Sunday, September 7, 2014

It's Time to Try Something New

I would like to start off by explaining why I decided investigate some alternative medical treatment for Ellie. By no means am I unhappy with her Pediatrician, it's just that my instincts were telling me to dig a little deeper. Something just isn't right with her and it's time for a change. 

It started when I took her in for her 18 month appointment. Ellie had always been close to the 90% for height, and in the time between her 1 year appointment and 18 month appointment she only grew 1/4". She dropped to the 57th percentile, and it happened so fast.

I started researching, asking questions online, and paying close attention to her symptoms. I started hearing more and more about Dr. Erica Peirson. She is a Naturopath who is known across the world for her work with children who have Down syndrome. I even have friends in Australia who use her services. The amazing thing is, she's right here in Portland! How lucky are we? Anytime I hear about something more than 2 or 3 times I always take it as a sign to investigate it further. I knew it was time to set up an appointment. You can find her website here, it's full of great information:

Peirson Center for Children

Yesterday my mom and I took Ellie to see her. We were welcomed with open arms. She is absolutely awesome. She was so great with Ellie and I came prepared with a giant list of questions. She answered all of them before I even had a chance to go down my list. I used every second of our 2 hour appointment. And she is smart, I mean SMART! She knows the ins and outs of what that extra chromosome means for our children. Some of the info she explained went right over my head but one thing that was absolutely clear to me is that she is the right person to treat Ellie. 

Dr. Peirson believes many people with Down syndrome have thyroid issues. I have thyroid issues, my Grandmother had thyroid issues, so poor Ellie is stuck with my genes. Thyroid problems can be genetic. I had Ellie's blood work ran before the appointment and according to typical lab results Ellie's numbers were "within range" but with a TSH of 4.4 and some other borderline numbers, she is definitely treatable. Here are some of the symptoms I've noticed with Ellie. I'm hoping some of them are improved with thyroid medication:

  • She stopped growing
  • Mottled skin
  • Cold hands and feet
  • Constipation
  • Tongue protrusion
  • Swollen belly
  • Yellowish skin
  • Tiny feet!
  • Delayed tooth eruption (5 teeth at 20 mos)
  • Dry skin
  • Puffy eyes
  • Low iron levels
  • Low muscle tone
  • Reflux (she is a spitter-upper, still!)
  • Family history of thyroid issues
  • Delayed fontanel closure (still has a soft spot)

I reviewed our current list of supplements with Dr. Peirson and she was fine with what we were doing so far: Nutrivene at a half dose (a good multivitamin is a good idea!), Raw Probiotic, DHA with D3, Choline, Ginkgo Biloba and Acetyl L-Carntinine, these last two I'm not totally sold on yet, so I'm still only giving her a sprinkle for now.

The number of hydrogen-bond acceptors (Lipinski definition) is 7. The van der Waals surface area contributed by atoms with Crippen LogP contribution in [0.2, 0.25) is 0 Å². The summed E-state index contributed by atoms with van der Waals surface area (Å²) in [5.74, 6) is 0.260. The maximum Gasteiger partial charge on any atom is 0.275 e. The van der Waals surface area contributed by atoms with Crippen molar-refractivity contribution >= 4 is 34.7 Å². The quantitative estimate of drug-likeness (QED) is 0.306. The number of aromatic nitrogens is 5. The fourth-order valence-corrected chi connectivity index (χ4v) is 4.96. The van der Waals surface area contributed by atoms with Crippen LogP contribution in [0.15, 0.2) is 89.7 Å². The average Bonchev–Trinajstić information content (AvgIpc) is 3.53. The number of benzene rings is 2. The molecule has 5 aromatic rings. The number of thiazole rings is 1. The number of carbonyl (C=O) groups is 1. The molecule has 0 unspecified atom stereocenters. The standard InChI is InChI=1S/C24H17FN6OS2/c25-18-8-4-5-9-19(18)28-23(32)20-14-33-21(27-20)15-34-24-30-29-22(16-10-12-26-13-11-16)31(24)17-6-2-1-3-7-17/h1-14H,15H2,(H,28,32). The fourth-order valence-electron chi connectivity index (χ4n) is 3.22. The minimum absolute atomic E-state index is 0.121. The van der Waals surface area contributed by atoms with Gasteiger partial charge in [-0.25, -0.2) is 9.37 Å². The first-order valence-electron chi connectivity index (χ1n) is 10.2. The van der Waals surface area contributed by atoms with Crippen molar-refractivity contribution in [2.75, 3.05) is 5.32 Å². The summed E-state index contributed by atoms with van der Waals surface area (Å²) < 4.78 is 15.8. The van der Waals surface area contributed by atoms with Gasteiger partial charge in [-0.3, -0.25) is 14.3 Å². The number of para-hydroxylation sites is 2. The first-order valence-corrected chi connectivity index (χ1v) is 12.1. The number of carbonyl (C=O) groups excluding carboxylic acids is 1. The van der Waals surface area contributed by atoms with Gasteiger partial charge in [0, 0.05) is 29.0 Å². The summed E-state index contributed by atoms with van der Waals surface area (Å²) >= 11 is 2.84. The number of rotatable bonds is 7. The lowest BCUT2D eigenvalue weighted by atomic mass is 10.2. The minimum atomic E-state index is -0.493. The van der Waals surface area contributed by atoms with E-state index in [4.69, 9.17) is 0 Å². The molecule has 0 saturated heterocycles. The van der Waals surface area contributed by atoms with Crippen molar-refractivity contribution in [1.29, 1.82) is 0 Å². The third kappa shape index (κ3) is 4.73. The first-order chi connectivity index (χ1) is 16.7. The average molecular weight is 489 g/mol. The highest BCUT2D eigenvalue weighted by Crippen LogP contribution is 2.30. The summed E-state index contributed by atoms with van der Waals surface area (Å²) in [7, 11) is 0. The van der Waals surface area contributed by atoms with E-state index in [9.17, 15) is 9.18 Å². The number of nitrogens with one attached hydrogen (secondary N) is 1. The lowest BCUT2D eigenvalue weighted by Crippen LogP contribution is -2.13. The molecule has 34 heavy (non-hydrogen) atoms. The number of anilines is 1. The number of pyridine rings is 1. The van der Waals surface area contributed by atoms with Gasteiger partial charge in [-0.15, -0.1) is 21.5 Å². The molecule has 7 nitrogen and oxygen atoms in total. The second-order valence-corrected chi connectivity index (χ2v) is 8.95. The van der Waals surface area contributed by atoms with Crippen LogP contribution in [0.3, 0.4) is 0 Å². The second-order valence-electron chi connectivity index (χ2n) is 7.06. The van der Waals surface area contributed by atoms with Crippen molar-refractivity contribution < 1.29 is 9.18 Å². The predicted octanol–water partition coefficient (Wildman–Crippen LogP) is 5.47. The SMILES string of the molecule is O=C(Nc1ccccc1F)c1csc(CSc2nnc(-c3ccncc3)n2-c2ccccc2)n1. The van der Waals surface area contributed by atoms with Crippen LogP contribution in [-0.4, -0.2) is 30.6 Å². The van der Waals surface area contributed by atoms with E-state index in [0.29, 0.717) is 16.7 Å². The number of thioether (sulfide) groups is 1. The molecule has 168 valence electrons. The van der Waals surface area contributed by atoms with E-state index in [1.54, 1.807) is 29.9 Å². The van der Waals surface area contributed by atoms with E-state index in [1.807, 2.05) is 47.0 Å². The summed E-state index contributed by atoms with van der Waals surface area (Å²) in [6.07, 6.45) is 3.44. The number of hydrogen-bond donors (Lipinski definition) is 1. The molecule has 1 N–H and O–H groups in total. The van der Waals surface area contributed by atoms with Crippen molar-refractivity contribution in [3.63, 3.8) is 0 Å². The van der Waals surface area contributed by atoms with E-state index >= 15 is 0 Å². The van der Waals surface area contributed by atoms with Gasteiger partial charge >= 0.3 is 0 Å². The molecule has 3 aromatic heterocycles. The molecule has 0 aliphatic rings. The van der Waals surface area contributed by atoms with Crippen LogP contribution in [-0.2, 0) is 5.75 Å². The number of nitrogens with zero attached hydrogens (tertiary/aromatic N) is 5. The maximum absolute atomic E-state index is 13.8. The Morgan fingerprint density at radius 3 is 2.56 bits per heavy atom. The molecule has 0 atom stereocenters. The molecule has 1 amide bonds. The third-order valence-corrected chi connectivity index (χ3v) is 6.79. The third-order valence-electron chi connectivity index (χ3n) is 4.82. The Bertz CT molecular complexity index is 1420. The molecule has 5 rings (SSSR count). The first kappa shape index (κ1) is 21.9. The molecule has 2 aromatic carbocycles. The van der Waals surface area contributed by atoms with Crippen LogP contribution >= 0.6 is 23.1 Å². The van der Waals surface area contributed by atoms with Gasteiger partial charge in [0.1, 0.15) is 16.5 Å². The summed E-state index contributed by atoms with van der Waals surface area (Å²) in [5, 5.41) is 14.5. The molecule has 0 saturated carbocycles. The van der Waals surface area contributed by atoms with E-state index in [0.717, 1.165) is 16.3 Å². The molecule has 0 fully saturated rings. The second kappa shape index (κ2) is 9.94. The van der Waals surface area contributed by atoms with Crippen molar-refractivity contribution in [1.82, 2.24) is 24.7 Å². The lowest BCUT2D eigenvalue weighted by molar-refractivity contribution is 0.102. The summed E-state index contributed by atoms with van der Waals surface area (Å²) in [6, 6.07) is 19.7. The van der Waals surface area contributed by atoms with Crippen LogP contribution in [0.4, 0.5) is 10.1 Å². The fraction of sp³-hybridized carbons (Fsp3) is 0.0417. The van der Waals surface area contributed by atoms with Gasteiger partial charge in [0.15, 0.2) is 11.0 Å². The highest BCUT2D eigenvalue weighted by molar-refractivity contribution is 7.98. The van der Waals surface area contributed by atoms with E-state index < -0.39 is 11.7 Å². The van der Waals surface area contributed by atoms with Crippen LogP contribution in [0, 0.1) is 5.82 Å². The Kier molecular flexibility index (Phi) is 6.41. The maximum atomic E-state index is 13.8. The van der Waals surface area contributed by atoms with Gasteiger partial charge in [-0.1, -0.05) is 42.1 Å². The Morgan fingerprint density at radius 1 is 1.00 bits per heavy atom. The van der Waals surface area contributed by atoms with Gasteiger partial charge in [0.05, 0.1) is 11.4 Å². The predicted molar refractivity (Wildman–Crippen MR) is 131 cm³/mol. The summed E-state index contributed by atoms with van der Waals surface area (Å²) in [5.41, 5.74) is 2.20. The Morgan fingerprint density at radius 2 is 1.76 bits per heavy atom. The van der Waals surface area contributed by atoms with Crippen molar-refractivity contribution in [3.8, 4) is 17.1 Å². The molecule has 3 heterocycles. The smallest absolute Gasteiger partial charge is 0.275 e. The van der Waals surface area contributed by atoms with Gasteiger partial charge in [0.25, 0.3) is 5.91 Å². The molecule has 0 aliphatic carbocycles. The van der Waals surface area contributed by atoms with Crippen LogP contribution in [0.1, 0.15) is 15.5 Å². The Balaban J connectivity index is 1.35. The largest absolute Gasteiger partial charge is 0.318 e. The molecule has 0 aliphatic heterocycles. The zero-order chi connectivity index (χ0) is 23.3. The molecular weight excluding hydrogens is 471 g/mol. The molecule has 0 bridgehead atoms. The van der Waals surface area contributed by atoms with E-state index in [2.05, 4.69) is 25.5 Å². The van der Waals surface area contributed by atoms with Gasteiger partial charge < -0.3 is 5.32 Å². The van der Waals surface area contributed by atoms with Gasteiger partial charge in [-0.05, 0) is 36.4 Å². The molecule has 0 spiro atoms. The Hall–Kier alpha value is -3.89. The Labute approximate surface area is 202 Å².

Dr. Peirson feels it would benefit Ellie to be on a natural desiccated thyroid pill for hypothyroidism. We will be picking up her prescription today and starting her on a low dose. Additionally, Dr. Peirson felt treating her low iron was crucial and that we should add Folinic Acid, Vitamin C, and Vitamin E. I will be adding these after Ellie's thyroid #'s are looking better. We will be reevaluating her bloodwork in 4 weeks. I always slowly introduce any new vitamin or supplement to make sure there are no adverse side effects and so I can be sure each one works for her.

I will be updating this blog with the results once we've given the thyroid medication a try. Some other moms who have worked with Dr. Peirson found that their child did so much better when their thyroid was treated. One mom had marked results in 3 weeks in her son's physical development; he went from being wobbly and barely walking, to getting up and walking across the floor like a boss. His mom has video to prove it! His speech improved too. Another mom shared that her daughter grew 2" and gained 3 pounds in a little over 2 months. This is so reassuring to hear! Below is a link to the really informative article that Dr. Peirson wrote regarding Ds and Thyroid:

Thyroid Hormone Metabolism in Down Syndrome

Another really useful article I found was by Down Syndrome: A Day To Day Guide, it was the original post that opened my eyes to possible thyroid issues. I appreciate how she explains how to read thyroid results in the section titled "Confused About Lab Results?" I will post it here for reference:

Thyroid and DS Go Hand In Hand

I want to mention again how I believe every child is different. What Ellie needs isn't necessarily what the next child needs. I rely heavily on my gut instinct when it comes to giving Ellie vitamins and supplements. Some kids may not need anything, their thyroid may be fine and they may be better at eating more nutrient dense food. Ellie is still eating baby food and is so picky, so I feel good about giving her some extra help with vitamins. Also, finding a doctor who is like-minded is huge. Dr. Peirson wants our kids to be the absolute best they can be, and I am so grateful I found her. 

Ellie's team is rockin', we now have Dr. Peirson on our side (thank goodness), we have Ellie's wonderful Pediatrician Dr. Craft who is so supportive of my crazy ideas, her Early Interventionist Diana who has been a constant support and has been with us since Ellie was 6 weeks old, our PT Elizabeth who is absolutely amazing, and our new OT Susan who is coming to the plate with some really awesome tips. I truly feel like Ellie is going to shine even brighter than she already is. Oh and I can't forget to mention Dr. Pinter at OHSU's Down Syndrome Clinic. He is a rock star! I am grateful for the team we have built for our girl. Watch out world!!

UPDATE 2017: Ellie is now 4 years old. We have since taken her off supplements for now and she is only on thyroid medication. We are in the process of reviewing blood work with her team of doctors to confirm if there is anything she is lacking. She is now eating more nutrient rich foods and is gluten and dairy-free (cow's milk) and still eats cheese and yogurt sometimes. She is in preschool and will be starting pre-k at her big brother's school in the fall! 

So for this week's song I'm actually going to post a video. This video was released when Ellie was around 9 months old and it made me bawl big ole' ugly tears but they were happy tears. And now whenever I hear this song I think of this video, and of our Ellie, and how I was a cheerleader and how she could someday be one too, but only if she wants to... of course! :)